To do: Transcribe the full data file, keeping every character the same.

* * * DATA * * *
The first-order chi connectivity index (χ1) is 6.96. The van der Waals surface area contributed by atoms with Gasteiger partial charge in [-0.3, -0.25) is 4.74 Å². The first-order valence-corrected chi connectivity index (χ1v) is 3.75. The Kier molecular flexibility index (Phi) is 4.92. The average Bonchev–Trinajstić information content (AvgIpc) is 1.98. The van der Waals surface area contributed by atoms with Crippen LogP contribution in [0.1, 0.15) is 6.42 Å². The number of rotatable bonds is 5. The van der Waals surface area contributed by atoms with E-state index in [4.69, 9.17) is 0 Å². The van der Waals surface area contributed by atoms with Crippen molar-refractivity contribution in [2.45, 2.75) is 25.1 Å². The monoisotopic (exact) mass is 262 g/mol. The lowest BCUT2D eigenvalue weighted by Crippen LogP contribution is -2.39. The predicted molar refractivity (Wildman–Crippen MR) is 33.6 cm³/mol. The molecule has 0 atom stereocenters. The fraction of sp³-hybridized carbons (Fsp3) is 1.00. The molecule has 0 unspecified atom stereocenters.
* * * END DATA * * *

The first-order chi connectivity index (χ1) is 6.96. The van der Waals surface area contributed by atoms with Gasteiger partial charge in [-0.3, -0.25) is 4.74 Å². The first-order valence-corrected chi connectivity index (χ1v) is 3.75. The Kier molecular flexibility index (Phi) is 4.92. The average Bonchev–Trinajstić information content (AvgIpc) is 1.98. The van der Waals surface area contributed by atoms with Crippen LogP contribution in [0.1, 0.15) is 6.42 Å². The number of rotatable bonds is 5. The van der Waals surface area contributed by atoms with E-state index in [4.69, 9.17) is 0 Å². The van der Waals surface area contributed by atoms with Crippen molar-refractivity contribution in [2.45, 2.75) is 25.1 Å². The monoisotopic (exact) mass is 262 g/mol. The lowest BCUT2D eigenvalue weighted by Crippen LogP contribution is -2.39. The predicted molar refractivity (Wildman–Crippen MR) is 33.6 cm³/mol. The molecule has 0 atom stereocenters. The fraction of sp³-hybridized carbons (Fsp3) is 1.00. The molecule has 0 unspecified atom stereocenters.